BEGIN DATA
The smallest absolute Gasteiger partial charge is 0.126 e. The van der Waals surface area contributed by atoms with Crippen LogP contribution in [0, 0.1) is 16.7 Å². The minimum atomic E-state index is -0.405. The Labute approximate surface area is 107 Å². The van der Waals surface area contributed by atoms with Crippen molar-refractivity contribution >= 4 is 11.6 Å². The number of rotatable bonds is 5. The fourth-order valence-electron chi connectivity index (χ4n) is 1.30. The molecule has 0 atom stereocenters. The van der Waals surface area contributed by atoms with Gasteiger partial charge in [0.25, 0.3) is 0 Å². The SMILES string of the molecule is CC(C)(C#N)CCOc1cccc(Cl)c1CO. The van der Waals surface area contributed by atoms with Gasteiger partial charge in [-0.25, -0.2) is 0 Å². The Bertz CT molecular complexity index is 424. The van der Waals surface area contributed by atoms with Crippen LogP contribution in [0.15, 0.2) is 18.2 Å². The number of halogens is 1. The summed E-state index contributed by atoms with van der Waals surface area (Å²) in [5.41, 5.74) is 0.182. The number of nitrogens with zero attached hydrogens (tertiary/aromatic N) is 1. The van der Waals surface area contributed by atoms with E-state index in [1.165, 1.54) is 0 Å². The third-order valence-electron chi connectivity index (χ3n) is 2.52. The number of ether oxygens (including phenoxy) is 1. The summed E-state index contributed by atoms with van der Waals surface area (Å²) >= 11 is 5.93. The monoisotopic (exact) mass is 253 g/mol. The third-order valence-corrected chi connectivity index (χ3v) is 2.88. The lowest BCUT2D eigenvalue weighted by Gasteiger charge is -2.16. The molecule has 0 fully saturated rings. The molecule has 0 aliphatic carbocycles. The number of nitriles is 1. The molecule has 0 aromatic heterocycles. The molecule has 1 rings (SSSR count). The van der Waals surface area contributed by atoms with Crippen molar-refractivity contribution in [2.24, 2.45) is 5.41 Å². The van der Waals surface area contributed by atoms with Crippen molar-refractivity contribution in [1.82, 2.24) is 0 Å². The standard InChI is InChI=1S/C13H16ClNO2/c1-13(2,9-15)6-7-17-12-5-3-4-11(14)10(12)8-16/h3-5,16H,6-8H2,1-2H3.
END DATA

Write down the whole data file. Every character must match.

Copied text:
The smallest absolute Gasteiger partial charge is 0.126 e. The van der Waals surface area contributed by atoms with Crippen LogP contribution in [0, 0.1) is 16.7 Å². The minimum atomic E-state index is -0.405. The Labute approximate surface area is 107 Å². The van der Waals surface area contributed by atoms with Crippen molar-refractivity contribution >= 4 is 11.6 Å². The number of rotatable bonds is 5. The fourth-order valence-electron chi connectivity index (χ4n) is 1.30. The molecule has 0 atom stereocenters. The van der Waals surface area contributed by atoms with Gasteiger partial charge in [0.25, 0.3) is 0 Å². The SMILES string of the molecule is CC(C)(C#N)CCOc1cccc(Cl)c1CO. The van der Waals surface area contributed by atoms with Gasteiger partial charge in [-0.25, -0.2) is 0 Å². The Bertz CT molecular complexity index is 424. The van der Waals surface area contributed by atoms with Crippen LogP contribution in [0.15, 0.2) is 18.2 Å². The number of halogens is 1. The summed E-state index contributed by atoms with van der Waals surface area (Å²) in [5.41, 5.74) is 0.182. The number of nitrogens with zero attached hydrogens (tertiary/aromatic N) is 1. The van der Waals surface area contributed by atoms with E-state index in [1.165, 1.54) is 0 Å². The third-order valence-electron chi connectivity index (χ3n) is 2.52. The number of ether oxygens (including phenoxy) is 1. The summed E-state index contributed by atoms with van der Waals surface area (Å²) >= 11 is 5.93. The monoisotopic (exact) mass is 253 g/mol. The third-order valence-corrected chi connectivity index (χ3v) is 2.88. The lowest BCUT2D eigenvalue weighted by Gasteiger charge is -2.16. The molecule has 0 fully saturated rings. The molecule has 0 aliphatic carbocycles. The number of nitriles is 1. The molecule has 0 aromatic heterocycles. The molecule has 1 rings (SSSR count). The van der Waals surface area contributed by atoms with Crippen molar-refractivity contribution in [2.24, 2.45) is 5.41 Å². The van der Waals surface area contributed by atoms with Crippen molar-refractivity contribution in [1.82, 2.24) is 0 Å². The standard InChI is InChI=1S/C13H16ClNO2/c1-13(2,9-15)6-7-17-12-5-3-4-11(14)10(12)8-16/h3-5,16H,6-8H2,1-2H3.